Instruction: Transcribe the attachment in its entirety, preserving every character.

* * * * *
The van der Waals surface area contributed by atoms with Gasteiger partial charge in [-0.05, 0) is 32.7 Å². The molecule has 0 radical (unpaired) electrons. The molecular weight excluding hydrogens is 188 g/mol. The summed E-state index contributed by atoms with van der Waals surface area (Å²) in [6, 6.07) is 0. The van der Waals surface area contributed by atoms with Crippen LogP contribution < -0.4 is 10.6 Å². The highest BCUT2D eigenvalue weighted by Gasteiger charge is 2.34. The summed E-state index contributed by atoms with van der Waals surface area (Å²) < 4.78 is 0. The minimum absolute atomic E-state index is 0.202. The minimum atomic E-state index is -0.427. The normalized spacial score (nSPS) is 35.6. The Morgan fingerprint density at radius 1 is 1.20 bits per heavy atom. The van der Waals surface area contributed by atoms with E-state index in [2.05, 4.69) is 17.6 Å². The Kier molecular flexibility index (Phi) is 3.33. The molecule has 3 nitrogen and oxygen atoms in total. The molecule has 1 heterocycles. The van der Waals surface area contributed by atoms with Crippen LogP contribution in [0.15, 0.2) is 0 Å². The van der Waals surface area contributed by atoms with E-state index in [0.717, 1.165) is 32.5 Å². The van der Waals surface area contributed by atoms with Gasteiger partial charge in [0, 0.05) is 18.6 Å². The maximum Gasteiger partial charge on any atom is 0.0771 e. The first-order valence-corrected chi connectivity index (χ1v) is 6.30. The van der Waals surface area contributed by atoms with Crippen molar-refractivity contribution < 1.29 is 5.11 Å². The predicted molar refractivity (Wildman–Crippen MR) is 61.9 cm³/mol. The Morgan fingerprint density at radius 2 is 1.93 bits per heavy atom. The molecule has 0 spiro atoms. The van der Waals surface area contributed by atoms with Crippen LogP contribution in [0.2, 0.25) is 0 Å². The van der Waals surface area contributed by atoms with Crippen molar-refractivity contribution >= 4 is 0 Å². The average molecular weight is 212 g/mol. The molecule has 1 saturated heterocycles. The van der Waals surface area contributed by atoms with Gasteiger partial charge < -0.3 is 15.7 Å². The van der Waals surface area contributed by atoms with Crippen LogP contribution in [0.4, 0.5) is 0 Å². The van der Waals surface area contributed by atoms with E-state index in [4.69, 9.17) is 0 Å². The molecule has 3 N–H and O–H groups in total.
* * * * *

The van der Waals surface area contributed by atoms with Gasteiger partial charge in [-0.05, 0) is 32.7 Å². The molecule has 0 radical (unpaired) electrons. The molecular weight excluding hydrogens is 188 g/mol. The summed E-state index contributed by atoms with van der Waals surface area (Å²) in [6, 6.07) is 0. The van der Waals surface area contributed by atoms with Crippen LogP contribution < -0.4 is 10.6 Å². The highest BCUT2D eigenvalue weighted by Gasteiger charge is 2.34. The summed E-state index contributed by atoms with van der Waals surface area (Å²) < 4.78 is 0. The minimum absolute atomic E-state index is 0.202. The minimum atomic E-state index is -0.427. The normalized spacial score (nSPS) is 35.6. The Morgan fingerprint density at radius 1 is 1.20 bits per heavy atom. The van der Waals surface area contributed by atoms with E-state index in [2.05, 4.69) is 17.6 Å². The Kier molecular flexibility index (Phi) is 3.33. The molecule has 3 nitrogen and oxygen atoms in total. The molecule has 1 heterocycles. The van der Waals surface area contributed by atoms with Crippen LogP contribution in [0.15, 0.2) is 0 Å². The van der Waals surface area contributed by atoms with E-state index in [0.717, 1.165) is 32.5 Å². The van der Waals surface area contributed by atoms with Gasteiger partial charge in [0, 0.05) is 18.6 Å². The maximum Gasteiger partial charge on any atom is 0.0771 e. The first-order valence-corrected chi connectivity index (χ1v) is 6.30. The van der Waals surface area contributed by atoms with Crippen molar-refractivity contribution < 1.29 is 5.11 Å². The predicted molar refractivity (Wildman–Crippen MR) is 61.9 cm³/mol. The Morgan fingerprint density at radius 2 is 1.93 bits per heavy atom. The molecule has 0 spiro atoms. The van der Waals surface area contributed by atoms with Crippen LogP contribution in [0.2, 0.25) is 0 Å². The van der Waals surface area contributed by atoms with Crippen molar-refractivity contribution >= 4 is 0 Å². The average molecular weight is 212 g/mol. The molecule has 1 saturated heterocycles. The van der Waals surface area contributed by atoms with Gasteiger partial charge < -0.3 is 15.7 Å². The van der Waals surface area contributed by atoms with Crippen LogP contribution in [0.4, 0.5) is 0 Å². The van der Waals surface area contributed by atoms with E-state index in [4.69, 9.17) is 0 Å². The molecule has 3 N–H and O–H groups in total.